States need to investigate election irregularities and put controls in place that will restore voter confidence in the process, Sen. Ron Johnson (R-Wis.) said on Jan. 7.
“I sincerely hope this debate will serve as a wake-up call to state legislatures to recognize the legitimacy of these concerns, fully investigate the irregularities in their states, reassert their authority over federal elections, and establish controls to restore confidence in our election system. The solution lies in the states, not with the federal government,” Johnson said in a statement.
Johnson noted that millions of Americans are worried that the 2020 presidential election was fraught with fraud and called such worries legitimate.
“Those who have lost confidence are not crazy,” he said. “They are patriots who dearly love America and are alarmed by what they have witnessed over the last four years: a thoroughly corrupt FBI investigation of a duly elected president; a grossly biased media that has chosen sides and uses its power to interfere in our politics to a far greater extent than any foreign entity could ever hope to achieve; an increasingly powerful social media that censors news and conservative voices; and courts and election officials that usurp the constitutional authority of state legislatures in setting the times, places, and manner of holding elections.”
Americans saw the COVID-19 pandemic “being exploited” to ramp up the use of mail-in ballots and heard that Facebook founder Mark Zuckerberg poured $500 million into local governments as part of contracts that allowed nonprofits to dictate how elections were run, Johnson noted.
“Then, on Election Day, they saw poll watchers being thrown out or obstructed from observing. They heard reports of dead people voting, votes being cast by people who have moved out of state or reside at vacant addresses, people voting twice, once by absentee ballot and once in person, of large Democrat-controlled counties waiting until after Republican counties have reported and then dumping their vote totals in the wee hours of the morning, election officials and others refusing to turn over evidence to those investigating irregularities, and courts refusing to hear what evidence was obtained and instead dismissing election challenges on procedural grounds,” he added.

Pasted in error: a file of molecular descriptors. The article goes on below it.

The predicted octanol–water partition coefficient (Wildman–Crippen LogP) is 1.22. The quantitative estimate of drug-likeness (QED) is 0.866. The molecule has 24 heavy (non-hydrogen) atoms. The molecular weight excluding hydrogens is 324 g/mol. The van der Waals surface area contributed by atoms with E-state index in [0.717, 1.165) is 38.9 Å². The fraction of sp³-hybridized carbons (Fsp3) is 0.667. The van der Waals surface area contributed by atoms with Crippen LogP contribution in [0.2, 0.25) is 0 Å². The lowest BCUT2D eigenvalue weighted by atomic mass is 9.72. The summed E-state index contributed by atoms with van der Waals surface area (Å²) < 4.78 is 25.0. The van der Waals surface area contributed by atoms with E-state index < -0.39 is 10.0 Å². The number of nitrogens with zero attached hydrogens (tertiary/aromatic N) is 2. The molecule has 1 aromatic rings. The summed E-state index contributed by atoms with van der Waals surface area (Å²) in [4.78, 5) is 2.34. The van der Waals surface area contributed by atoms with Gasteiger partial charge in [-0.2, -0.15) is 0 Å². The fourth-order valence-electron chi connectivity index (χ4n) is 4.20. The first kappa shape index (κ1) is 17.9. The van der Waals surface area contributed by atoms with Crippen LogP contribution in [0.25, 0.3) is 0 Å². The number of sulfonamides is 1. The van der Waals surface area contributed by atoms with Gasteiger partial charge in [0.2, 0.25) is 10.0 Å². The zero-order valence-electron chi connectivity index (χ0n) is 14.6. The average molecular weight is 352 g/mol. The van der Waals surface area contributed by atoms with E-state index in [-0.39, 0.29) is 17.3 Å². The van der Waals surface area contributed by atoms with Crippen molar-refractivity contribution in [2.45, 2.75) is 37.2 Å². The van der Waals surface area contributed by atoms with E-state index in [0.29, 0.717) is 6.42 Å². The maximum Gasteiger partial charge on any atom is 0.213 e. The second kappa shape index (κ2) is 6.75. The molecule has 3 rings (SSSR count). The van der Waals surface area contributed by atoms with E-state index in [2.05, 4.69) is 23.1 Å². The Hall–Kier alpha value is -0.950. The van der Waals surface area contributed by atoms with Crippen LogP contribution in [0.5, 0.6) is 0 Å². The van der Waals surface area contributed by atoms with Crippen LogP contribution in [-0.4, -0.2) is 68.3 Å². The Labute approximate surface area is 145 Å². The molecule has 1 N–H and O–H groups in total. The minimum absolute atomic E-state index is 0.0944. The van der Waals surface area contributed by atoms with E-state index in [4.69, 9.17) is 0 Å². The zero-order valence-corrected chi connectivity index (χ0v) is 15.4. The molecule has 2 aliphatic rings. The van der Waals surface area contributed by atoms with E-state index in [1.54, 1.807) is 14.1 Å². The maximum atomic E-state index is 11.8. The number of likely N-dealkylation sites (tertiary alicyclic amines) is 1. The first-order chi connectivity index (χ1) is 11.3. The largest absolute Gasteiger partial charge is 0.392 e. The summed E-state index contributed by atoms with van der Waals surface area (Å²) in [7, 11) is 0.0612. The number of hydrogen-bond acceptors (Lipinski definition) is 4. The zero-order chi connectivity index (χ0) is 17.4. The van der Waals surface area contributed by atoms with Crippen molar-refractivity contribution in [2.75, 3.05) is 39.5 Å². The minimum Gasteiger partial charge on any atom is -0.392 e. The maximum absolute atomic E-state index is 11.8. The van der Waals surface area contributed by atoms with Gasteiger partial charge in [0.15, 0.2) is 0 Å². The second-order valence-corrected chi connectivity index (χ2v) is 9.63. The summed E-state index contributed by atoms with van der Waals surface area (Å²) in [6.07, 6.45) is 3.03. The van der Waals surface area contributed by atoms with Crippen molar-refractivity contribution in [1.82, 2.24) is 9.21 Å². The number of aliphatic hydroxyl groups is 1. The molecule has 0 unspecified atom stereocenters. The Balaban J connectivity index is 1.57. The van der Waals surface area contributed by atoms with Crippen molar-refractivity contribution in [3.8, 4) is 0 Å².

“Is it any wonder that so many have lost confidence in the fairness of our election system and question the legitimacy of the result?”
The statement outlined a speech that Johnson said he was going to read on the Senate floor on Jan. 6, while Congress debated an objection to Arizona’s electoral votes. That debate was interrupted by protesters who stormed the Capitol.
“For the future unity of our nation, it is crucial that states properly shoulder their responsibility, take the action required, and alleviate any doubt that future elections will be fair and legitimate,” Johnson concluded.
Johnson, a second-term senator whose current term is up in two years, chairs the Senate Homeland Security and Governmental Affairs Committee. He held the only federal hearing on irregularities in the 2020 election.
Johnson, before the joint session, had committed to objecting to electoral votes if Congress didn’t establish a commission to examine election irregularities. Congress didn’t do so, and Johnson didn’t end up objecting to votes.
Sens. Bill Hagerty (R-Tenn.), James Lankford (R-Okla.), Marsha Blackburn (R-Tenn.), Steve Daines (R-Mont.), Mike Braun (R-Ind.), and Kelly Loeffler (R-Ga.) joined Johnson in reversing their commitment to object.
“I cannot now in good conscience object to the certification of these electors,” Loeffler said in a brief speech. “The violence, the lawlessness, and siege of the halls of Congress are abhorrent and stand as a direct attack on what my objection was intended to protect, the sanctity of the American democratic process.”